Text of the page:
The use of Formica in secondary schools certainly put a firm stop to a lot of artistic careers. I do wonder, though, if that is why the modern Leonardo da Vincis went outside and showed us all their talents on the walls of public buildings and the sides of subway trains. There might even be a PhD in that if you framed it correctly, “The end of wooden desks in school has sent the 21st century artist outside into the urban environment”.
More seriously, as I mentioned above, in our school, we had that fantastic carving of a Boeing B-17G, complete with huge amounts of detail. That was in 1965, and I only realised recently that, given the antiquity of all our school equipment, that work of art was probably based on contemporary views from 1942 onwards. How I wish I could go back in time and rescue it from the rubbish tip it surely finished up on.
The doodles of that young man are fantastic, John. I can just imagine him dreaming of flying that bomber, in an adventurous type of way, as he drew it, not realizing the realities of war. Too bad you could not save that desk with that bomber drawing on it. So much has been thrown away that should have been preserved for history purposes. Thank you for another great post!!
Yes, that is the seductive power of war, with its bright uniforms and its wonderful and attractive, yet deadly, toys. Hardly any of the young men who go off to the forces realise the reality of what awaits them.
And thank you, incidentally, for your kind words. I’m glad you enjoyed my post.
You are welcome, John. I left a reply on my latest post for you regarding the Knoxes and what they did with some of their money. 😉
Wow, John, the school’s record-keeping is impressive!
Well, yes, overall, it is very impressive but there has been the odd hiccup from time to time. Three brothers came to the school on one occasion and then left at different times. That was a little too much for the record keepers who had Brother No 3 as having left, in say, 1924 whereas he remained in school until 1928. Just think of it, four years at school but never attending lessons, or, alternatively, attending other lessons that you were not supposed to be at.
And one or two names tended to be unstable and form what in another context would be isotopes. DOBBS or DODDS? PYCROFT or PYECROFT? and on a very bad Friday, COMERY or COUNCER?
Wow! It must have given you a great sense of achievement to come across DH Lawrence in those records. That combined with those remarkable pictures definitely made it trawl worth doing!
It’s surprising sometimes what you can find. I could actually have shown you the following year’s Form List where he has been recorded as HD Lawrence. Still you can’t get them all right.
It’s very sad, but I really enjoy lists like of that type, and the stories that they might throw up. I recently found Boy A in 1923, who was top of the class, and whose father was a missionary in Bangalore in India. Boy B kept finishing second to him in the end-of-year exams year after year. Boy B then went to university and afterwards joined the army and spent the rest of his life in India, Was it because the two of them were friends? Did Boy A tell his friend, Boy B, about that magical land?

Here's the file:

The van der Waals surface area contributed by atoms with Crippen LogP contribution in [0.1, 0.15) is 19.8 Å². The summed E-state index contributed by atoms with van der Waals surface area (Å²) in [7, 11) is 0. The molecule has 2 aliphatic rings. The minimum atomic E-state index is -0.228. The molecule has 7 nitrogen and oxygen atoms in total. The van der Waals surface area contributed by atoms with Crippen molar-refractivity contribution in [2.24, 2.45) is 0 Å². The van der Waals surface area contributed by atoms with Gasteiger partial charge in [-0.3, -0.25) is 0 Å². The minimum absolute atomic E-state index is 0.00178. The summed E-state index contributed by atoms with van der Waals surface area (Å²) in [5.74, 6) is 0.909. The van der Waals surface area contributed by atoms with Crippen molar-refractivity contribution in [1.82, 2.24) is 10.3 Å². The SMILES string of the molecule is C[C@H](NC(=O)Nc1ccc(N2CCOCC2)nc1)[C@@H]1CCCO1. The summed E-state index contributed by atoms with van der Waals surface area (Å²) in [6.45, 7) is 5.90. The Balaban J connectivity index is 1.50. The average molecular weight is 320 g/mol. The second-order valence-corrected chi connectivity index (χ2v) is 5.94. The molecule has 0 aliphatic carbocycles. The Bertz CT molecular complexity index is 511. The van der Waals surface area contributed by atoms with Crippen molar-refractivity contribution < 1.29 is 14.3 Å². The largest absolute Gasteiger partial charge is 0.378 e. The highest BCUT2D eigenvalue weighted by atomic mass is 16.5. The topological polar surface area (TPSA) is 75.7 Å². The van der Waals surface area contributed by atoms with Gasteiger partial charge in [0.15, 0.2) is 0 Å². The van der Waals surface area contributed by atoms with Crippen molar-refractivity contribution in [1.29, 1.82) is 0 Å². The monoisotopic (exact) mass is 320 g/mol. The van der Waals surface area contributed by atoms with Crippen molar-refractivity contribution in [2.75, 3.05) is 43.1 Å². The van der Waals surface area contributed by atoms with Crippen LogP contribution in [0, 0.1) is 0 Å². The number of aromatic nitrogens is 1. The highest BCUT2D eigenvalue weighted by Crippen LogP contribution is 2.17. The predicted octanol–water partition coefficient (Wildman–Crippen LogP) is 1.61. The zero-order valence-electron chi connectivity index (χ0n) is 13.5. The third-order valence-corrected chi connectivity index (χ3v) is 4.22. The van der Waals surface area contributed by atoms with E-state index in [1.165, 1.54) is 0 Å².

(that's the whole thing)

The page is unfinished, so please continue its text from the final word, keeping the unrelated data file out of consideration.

We’ll never know, but it’s a nice idea.
It certainly is John, and nice that perhaps they stayed friends long after school. I always find that the more you dig, the more questions arise that just tickle your inquisitiveness. A simple list can certainly become an intense and long enquiry.
Commend you on your research, very interesting reading and great results, the skies were unlimited in young minds in those days, that combined with their imagination is what culminated in their dreams fruition.
How true! And now in England, young people can only get jobs with a short term contract. What use is a job with only eight months’ work guaranteed?
That in turn guarantees that you will never be able to borrow the money to buy a house and in many cases, will never be able even to rent one. The most basic of young people’s dreams and aspirations are denied them.
If only our budding aircraft designer had known that jet fighters and bombers were already on the drawing board – he could have been much more adventurous with his artwork.
We don’t know the age of the boy who did the drawings. If he was only eleven or twelve, then he could only work within his own terms of reference. Even in late 1944 hardly anybody in the RAF knew about jet engines or jet aircraft. I did a post about the Gloster Meteor with my Dad’s story: ““one day in late 1944, everybody was in the mess at Lossiemouth, eating their lunch and drinking their cups of tea. Suddenly the door was flung open, and a very excited young man came in shouting “Quick ! Quick ! Come outside and see this ! There’s a crate out here without any props ! ””
The engines of the 320 bomber reminds me of the 679 Manchester, dunno why.
I think it’s perhaps because it’s an inline engine, although if you google images of the Manchester, you’ll see that it had some strange metal lumps all around the front of it. For me, what has possibly been in his mind is the Merlin engine of the Lancaster, which may well have been a lot more familiar to him than the Vulture engines of the bigger bomber.